It’s anything but slow at Iowa Central
Summer at Iowa Central Community is usually everything but slow. This year especially. Thank you to the voters for the passage of our general obligation bond back in February. That showed the great support we have as a college. Since the vote, we have been busy finalizing plans for the upgrades that are needed within our institution to continue to serve our region for the next 50 years.
Right after the vote our team went to work planning the projects throughout all our locations. Our first step involves updating the 2007 Campus Master Plan to include all our centers. It is important for us to not only continue to evaluate our current needs but continue to plan for our future needs. During the updating of our master campus plan, we have been reviewing the needs for the next 10 to 15 years as well as looking at our entire service area to support the ever growing business and industries that we serve. Our goal is to encourage our youth and young families to stay within our region to fill the many new high demand jobs that are being created. We also want to continue to focus on our adult learners to improving their skills to fill the jobs within our region. Below you will see how we are accomplishing that with the projects we are currently working towards completing.
Iowa Central has seen some tremendous enrollment growth in the past. We are in the process of selecting an architect to begin working on the new Greehey Family Student Success Center. The goal of this project is to improve student retention through a stronger early intervention program which will require co-locating our support services. When struggling students are identified and connected with campus support services at the earliest possible moment, we improve their chances of success. Housing all student services in one facility will allow staff to collaborate most effectively to provide the services that students need to be successful. This will also allow us to identify the at-risk students and provide them with the correct support services. Our goal is to provide these services to increase persistence, academic standing, and graduation rates so students will be prepared to enter the workforce, which aligns with the Future Ready Iowa Goals.
In addition to a new facility much of the general obligation bond will be used to update our current infrastructure needs. When many of our buildings were built we did not know the increased electrical needs that we would face because of the increased use of technology. Over the past month and through the middle of July we will be upgrading the main electrical service in three buildings. This will allow us to support the technology needs to improve the teaching and learning within our classrooms and support the new jobs coming to our region.
This summer you will be able to see some of the improvements happening on all campus sites. On the Fort Dodge campus, we will be adding new windows to the Science Building and increasing the energy efficiency of that building by updating the entrance with a breezeway. In addition to adding the breezeway, we will be able to make that building more accessible for students with disabilities. In Storm Lake, we will be replacing some of the roof. In Webster City, the Chelesvig Center will be getting new windows that will continue to help increase the efficiency of our older facilities.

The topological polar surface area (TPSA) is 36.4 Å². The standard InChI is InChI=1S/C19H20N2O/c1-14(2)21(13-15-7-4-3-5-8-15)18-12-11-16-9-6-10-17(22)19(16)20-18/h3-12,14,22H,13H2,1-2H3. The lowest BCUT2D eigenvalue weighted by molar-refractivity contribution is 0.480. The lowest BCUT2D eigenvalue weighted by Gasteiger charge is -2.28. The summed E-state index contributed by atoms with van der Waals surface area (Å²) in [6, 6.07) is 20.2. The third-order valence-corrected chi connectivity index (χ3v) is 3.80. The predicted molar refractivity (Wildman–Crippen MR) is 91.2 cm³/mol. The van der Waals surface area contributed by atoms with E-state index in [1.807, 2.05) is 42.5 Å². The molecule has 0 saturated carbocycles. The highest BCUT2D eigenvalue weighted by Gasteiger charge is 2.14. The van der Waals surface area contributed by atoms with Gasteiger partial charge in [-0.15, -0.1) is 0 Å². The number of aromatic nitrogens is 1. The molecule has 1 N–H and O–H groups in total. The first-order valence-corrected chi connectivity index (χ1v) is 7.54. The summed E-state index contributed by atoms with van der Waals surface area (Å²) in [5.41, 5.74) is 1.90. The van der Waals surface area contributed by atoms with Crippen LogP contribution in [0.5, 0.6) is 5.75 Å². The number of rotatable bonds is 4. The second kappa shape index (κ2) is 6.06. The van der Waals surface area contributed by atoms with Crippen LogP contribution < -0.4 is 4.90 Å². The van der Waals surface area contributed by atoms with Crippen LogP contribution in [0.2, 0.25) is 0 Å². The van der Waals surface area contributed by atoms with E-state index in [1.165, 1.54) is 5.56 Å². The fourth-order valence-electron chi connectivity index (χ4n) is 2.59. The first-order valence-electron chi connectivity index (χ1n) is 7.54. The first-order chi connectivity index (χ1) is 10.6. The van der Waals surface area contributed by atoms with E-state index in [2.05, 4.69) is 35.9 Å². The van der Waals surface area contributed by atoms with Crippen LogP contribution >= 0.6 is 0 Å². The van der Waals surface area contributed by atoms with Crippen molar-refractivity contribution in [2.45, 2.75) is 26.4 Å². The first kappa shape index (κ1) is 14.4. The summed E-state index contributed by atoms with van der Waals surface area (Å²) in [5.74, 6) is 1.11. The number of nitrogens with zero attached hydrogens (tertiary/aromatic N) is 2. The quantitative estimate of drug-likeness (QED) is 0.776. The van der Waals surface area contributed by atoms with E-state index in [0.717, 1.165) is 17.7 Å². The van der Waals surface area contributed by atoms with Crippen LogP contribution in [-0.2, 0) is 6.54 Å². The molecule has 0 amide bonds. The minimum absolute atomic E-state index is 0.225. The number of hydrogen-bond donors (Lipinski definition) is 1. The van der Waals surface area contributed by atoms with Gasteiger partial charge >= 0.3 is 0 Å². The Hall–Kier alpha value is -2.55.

Another exciting project that is happening for the Storm Lake area is the new industrial training center. This will allow Iowa Central to increase our industrial training to the west side of our service area and add additional offerings to high school students. We are in the process of finalizing the plans and hope to start construction early fall on that project. To also serve the western side of our region we have been in conversations with the Pocahontas Economic Development Board and the city of Laurens to add our second career academy to that area. This academy will focus on advance manufacturing. To keep our youths, we have to provide them with the ability to better understand what needs our region has in the area of advance manufacturing. The facility will also be used to train adult learners for the great jobs within that area.
The Quality Fuel and Bio Testing Laboratory has grown so fast we are now looking to relocate off campus. With the approval of the $25.5 million 2018 Bond Vote, many new possibilities are available for the Laboratory. The secured funding plus additional matching funds will be used to construct a new facility with greatly expanded capabilities. New equipment will potentially include two separate test engines needed to determine the octane rating for gasoline fuels and cetane rating for diesel fuels. These are two tests that are routinely requested but must be out-sourced to other facilities for completion, adding additional time and cost for our clients. Having these capabilities in-house will not only greatly enhance our service to our clients, but will also add capacity in an industry where very few laboratories possess the capability to run these tests.
The college will work closely with the Greater Fort Dodge Growth Alliance, local bio companies, Webster County Board of Supervisors and the city of Fort Dodge as we move forward planning the project. Many of the projects are in the planning stage. Within the next year, you will begin to see more work being completed. The upcoming changes to Iowa Central through the projects would not have been possible if it was not for the great partnerships we have within our region.
Dr. Dan Kinney is president of Iowa Central Community College.